In the midst of the state's driest year in recorded history, Governor Jerry Brown yesterday declared a drought emergency for California. Lost in all of the media hoopla about water shortages, lack of rain, rationing plans, and assistance for farmers was the possible role that climate change has and will play in this.
A brief search of mainstream media reports (including the video accompanying this article) shows that climate change was not even mentioned in most reports of the Governor's action. However, the Governor's decision to issue the declaration was, in fact, based upon climate change science, as this excerpt from his proclamation shows:
"WHEREAS extremely dry conditions have persisted since 2012 and may continue beyond this year and more regularly into the future, based on scientific projections regarding the impact of climate change on California’s snowpack;..."
This continues a trend amongst the mainstream media to give short thrift to climate change as a news topic, as recently commented upon by famed journalist Bill Moyers and Marty Kaplan.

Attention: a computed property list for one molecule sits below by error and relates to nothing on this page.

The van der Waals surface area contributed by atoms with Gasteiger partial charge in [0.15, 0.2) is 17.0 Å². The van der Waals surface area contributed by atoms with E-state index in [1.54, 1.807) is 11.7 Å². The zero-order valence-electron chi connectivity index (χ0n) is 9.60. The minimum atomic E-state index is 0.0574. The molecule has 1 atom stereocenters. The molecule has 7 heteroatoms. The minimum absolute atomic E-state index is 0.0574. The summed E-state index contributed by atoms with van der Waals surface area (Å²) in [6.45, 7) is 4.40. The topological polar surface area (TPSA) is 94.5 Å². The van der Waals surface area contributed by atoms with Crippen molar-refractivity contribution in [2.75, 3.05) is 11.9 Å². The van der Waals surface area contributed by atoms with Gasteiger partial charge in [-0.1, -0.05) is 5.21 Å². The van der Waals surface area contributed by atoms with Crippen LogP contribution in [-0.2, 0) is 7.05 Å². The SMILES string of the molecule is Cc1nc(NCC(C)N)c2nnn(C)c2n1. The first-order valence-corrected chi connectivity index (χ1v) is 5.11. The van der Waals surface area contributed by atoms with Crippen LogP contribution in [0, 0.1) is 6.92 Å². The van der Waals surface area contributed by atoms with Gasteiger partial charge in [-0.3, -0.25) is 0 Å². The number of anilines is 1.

A prolonged drought in California will have a particularly harsh impact on Bakersfield and the San Joaquin Valley. One of the major agricultural regions of the entire world, a lack of sufficient water for agriculture here will affect not only that industry, but also consumers who depend upon that industry's products.
“We can’t make it rain, but we can be much better prepared for the terrible consequences that California’s drought now threatens, including dramatically less water for our farms and communities and increased fires in both urban and rural areas,” said Governor Brown. “I’ve declared this emergency and I’m calling all Californians to conserve water in every way possible.”
Climate change experts have long predicted that increasing global temperatures and concentrations of so-called "greenhouse gases" will lead to severe changes in weather patterns, including an increased frequency of droughts.